“During the heating process, the PAN fibers are spun out repeatedly to get rid of all the oxygen and then heated again at very high temperatures to carbonise it, getting rid of any impurities,” adds Chris Clarke, composite expert at Hope. 

“What is left are fine filaments about ten times less than the width of a human hair. These filaments are grouped together into what’s known as tow, which is then wound onto a bobbin. The fibers are woven into a fabric, which is impregnated with an epoxy resin to glue them together, creating thermoset prepreg carbon fiber sheets.

“The reason we use prepreg is so we can accurately predict how much resin to fiber we get, which is important when you’re trying to predict strength and stiffness.”


To make a bicycle frame, sheets of prepreg carbon fiber are cut and layered on top of one another in a mould. How the sheets are laid up, both in thickness and direction, will influence the properties of the final frame, allowing stiffness, strength and compliance to be dialled in – and out – at will. 

“One of the qualities of carbon fiber, which makes it so attractive to bicycle manufacturers, is that you can hide the DNA of a frame’s construction in the layup,” says Granville. “Nobody can tell how many layers are in the frame except the designer.

“Once layered up, the frame is put into a giant oven called an autoclave, where it is heated until the epoxy within the layers softens enough to bond them together. To stop the frame collapsing inward, balloon-like bladders are strategically placed within the tubes. 

“From a design perspective, carbon fiber offers infinite possibilities because a frame can take on almost any form. I believe the designers within our industry are some of the finest creatives working with composites today, even more so than Formula One. Yes, the opportunities that carbon fiber offers designers are infinite but they still have to work within strict limitations – weight, power output, UCI rules and what the market will bear in terms of performance, aesthetics and cost.” 


Many riders are under the misapprehension that carbon fiber cannot be repaired, although it is true that repairing a carbon frame is not always straightforward.

“It amazes me after all these years that some people are unaware that carbon can be repaired,” says Granville. 

“It’s correct that modern bikes are almost irreparable by hand. If you don’t have a machine that can simulate the actual mould that the bike came out of, the compression of the carbon, the wall thickness of the carbon and the profile of the frame, then you cannot guarantee the repair without cutting the bike in half to check it. It takes technology to make a bicycle and technology to repair one these days.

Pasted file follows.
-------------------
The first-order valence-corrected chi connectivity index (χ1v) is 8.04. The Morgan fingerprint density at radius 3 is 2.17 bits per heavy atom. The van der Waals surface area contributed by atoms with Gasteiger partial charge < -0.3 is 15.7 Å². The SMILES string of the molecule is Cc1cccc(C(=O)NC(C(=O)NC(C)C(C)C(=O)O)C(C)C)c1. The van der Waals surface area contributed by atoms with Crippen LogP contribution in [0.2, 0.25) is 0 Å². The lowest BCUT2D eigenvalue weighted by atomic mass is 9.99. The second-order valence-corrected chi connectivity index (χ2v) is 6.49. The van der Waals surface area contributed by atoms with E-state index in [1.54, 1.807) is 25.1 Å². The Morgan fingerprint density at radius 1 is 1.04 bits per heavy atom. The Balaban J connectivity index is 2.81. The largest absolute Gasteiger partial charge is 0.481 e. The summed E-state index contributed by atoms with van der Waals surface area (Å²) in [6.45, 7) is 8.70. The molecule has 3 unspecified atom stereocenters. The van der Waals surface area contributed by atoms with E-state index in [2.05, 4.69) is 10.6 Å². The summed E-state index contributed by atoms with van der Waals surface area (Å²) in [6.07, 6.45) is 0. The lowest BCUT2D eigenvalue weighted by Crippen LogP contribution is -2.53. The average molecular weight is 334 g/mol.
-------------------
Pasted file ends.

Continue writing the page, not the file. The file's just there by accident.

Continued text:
“Carbon fiber is infinitely reparable provided you can place carbon on carbon and they bind. Bearing in mind that you cannot test to destruction, the only things unwise to repair are parts of a frame that are both unique and structurally critical. For example, can you imagine your steerer tube snapping at the foot of your head tube? You would go face down. It’s the same with handlebars, particularly where the stem clamps.”


As a by-product of the oil industry, and a reliance on a manufacturing process that consumes a lot of energy, it’s challenging to consider carbon fiber a sustainable material. 

“The main environmental issues with carbon fiber are the production process and the waste at the end of the product lifetime,” explains Erik Bronsvoort, founder of Circular Cycling.

The main environmental issues with carbon fiber are the production process and the waste at the end of the product lifetime

Erik Bronsvoort

“The energy requirement to make the fibers, and the associated CO2 emissions are huge. For each kg of carbon fibers produced, 20kg of CO2 are emitted. That’s before they’re mixed with resin and transformed into a product.

“The waste at the end of the lifetime is also problematic. Most thermoset carbon fiber used in bicycles cannot be recycled. It ends up in landfill, or probably even worse, is burned in an incinerator, where the resin melts or burns, but the temperature is too low to burn the fibers, which end up in the ash. This ash is then often used as a “green” product in road construction, making things even worse in the future.

“Every brand and designer needs to take responsibility for the products they bring to the market. This goes from labor rights in the supply chain, to deforestation, energy use, product longevity, repair options and waste. The impact our linear economic system has on our planet can no longer be ignored, and waiting for governments, or expecting consumers to do the right thing is just not good enough.”